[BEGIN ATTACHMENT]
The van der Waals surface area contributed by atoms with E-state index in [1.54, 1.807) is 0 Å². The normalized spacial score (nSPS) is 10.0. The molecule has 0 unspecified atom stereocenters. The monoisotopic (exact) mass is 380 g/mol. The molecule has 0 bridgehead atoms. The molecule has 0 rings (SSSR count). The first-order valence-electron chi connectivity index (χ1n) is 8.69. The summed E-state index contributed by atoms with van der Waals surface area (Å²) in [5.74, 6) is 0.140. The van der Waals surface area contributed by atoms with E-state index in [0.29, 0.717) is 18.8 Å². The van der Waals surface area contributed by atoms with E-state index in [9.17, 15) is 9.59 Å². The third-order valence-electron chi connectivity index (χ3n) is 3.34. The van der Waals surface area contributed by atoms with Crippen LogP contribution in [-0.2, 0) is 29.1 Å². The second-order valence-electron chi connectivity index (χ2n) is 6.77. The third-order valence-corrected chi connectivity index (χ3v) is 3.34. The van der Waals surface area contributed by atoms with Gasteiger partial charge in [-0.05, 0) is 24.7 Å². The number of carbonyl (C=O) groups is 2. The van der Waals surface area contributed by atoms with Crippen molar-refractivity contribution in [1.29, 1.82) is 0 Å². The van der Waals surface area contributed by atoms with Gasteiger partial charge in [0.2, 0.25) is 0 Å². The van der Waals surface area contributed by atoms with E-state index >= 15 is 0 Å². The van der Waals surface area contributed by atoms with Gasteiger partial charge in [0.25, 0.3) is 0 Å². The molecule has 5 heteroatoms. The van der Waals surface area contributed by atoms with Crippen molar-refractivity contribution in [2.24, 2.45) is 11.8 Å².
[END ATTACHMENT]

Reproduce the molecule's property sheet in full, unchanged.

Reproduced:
The van der Waals surface area contributed by atoms with E-state index in [1.54, 1.807) is 0 Å². The normalized spacial score (nSPS) is 10.0. The molecule has 0 unspecified atom stereocenters. The monoisotopic (exact) mass is 380 g/mol. The molecule has 0 bridgehead atoms. The molecule has 0 rings (SSSR count). The first-order valence-electron chi connectivity index (χ1n) is 8.69. The summed E-state index contributed by atoms with van der Waals surface area (Å²) in [5.74, 6) is 0.140. The van der Waals surface area contributed by atoms with E-state index in [0.29, 0.717) is 18.8 Å². The van der Waals surface area contributed by atoms with E-state index in [9.17, 15) is 9.59 Å². The third-order valence-electron chi connectivity index (χ3n) is 3.34. The van der Waals surface area contributed by atoms with Crippen LogP contribution in [-0.2, 0) is 29.1 Å². The second-order valence-electron chi connectivity index (χ2n) is 6.77. The third-order valence-corrected chi connectivity index (χ3v) is 3.34. The van der Waals surface area contributed by atoms with Gasteiger partial charge in [-0.05, 0) is 24.7 Å². The number of carbonyl (C=O) groups is 2. The van der Waals surface area contributed by atoms with Crippen molar-refractivity contribution in [1.29, 1.82) is 0 Å². The van der Waals surface area contributed by atoms with Gasteiger partial charge in [0.2, 0.25) is 0 Å². The van der Waals surface area contributed by atoms with E-state index >= 15 is 0 Å². The van der Waals surface area contributed by atoms with Gasteiger partial charge in [0.25, 0.3) is 0 Å². The molecule has 5 heteroatoms. The van der Waals surface area contributed by atoms with Crippen molar-refractivity contribution in [2.24, 2.45) is 11.8 Å².